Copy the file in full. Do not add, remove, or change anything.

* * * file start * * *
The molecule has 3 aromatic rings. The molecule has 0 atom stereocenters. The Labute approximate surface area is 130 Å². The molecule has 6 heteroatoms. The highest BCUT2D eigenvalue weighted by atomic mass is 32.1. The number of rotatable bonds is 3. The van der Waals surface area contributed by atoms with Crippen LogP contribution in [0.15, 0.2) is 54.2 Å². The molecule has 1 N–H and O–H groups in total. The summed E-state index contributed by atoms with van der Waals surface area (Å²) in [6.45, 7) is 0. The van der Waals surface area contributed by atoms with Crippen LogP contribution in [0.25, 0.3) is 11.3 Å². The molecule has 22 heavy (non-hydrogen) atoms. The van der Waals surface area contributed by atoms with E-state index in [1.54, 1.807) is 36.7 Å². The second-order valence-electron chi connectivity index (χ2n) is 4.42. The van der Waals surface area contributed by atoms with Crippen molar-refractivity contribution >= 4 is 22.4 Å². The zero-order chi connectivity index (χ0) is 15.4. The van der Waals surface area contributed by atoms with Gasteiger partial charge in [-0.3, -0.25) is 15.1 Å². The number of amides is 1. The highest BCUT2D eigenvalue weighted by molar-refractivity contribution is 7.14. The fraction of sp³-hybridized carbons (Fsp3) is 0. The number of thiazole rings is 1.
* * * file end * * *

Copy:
The molecule has 3 aromatic rings. The molecule has 0 atom stereocenters. The Labute approximate surface area is 130 Å². The molecule has 6 heteroatoms. The highest BCUT2D eigenvalue weighted by atomic mass is 32.1. The number of rotatable bonds is 3. The van der Waals surface area contributed by atoms with Crippen LogP contribution in [0.15, 0.2) is 54.2 Å². The molecule has 1 N–H and O–H groups in total. The summed E-state index contributed by atoms with van der Waals surface area (Å²) in [6.45, 7) is 0. The van der Waals surface area contributed by atoms with Crippen LogP contribution in [0.25, 0.3) is 11.3 Å². The molecule has 22 heavy (non-hydrogen) atoms. The van der Waals surface area contributed by atoms with E-state index in [1.54, 1.807) is 36.7 Å². The second-order valence-electron chi connectivity index (χ2n) is 4.42. The van der Waals surface area contributed by atoms with Crippen molar-refractivity contribution >= 4 is 22.4 Å². The zero-order chi connectivity index (χ0) is 15.4. The van der Waals surface area contributed by atoms with Gasteiger partial charge in [-0.3, -0.25) is 15.1 Å². The number of amides is 1. The highest BCUT2D eigenvalue weighted by molar-refractivity contribution is 7.14. The fraction of sp³-hybridized carbons (Fsp3) is 0. The number of thiazole rings is 1.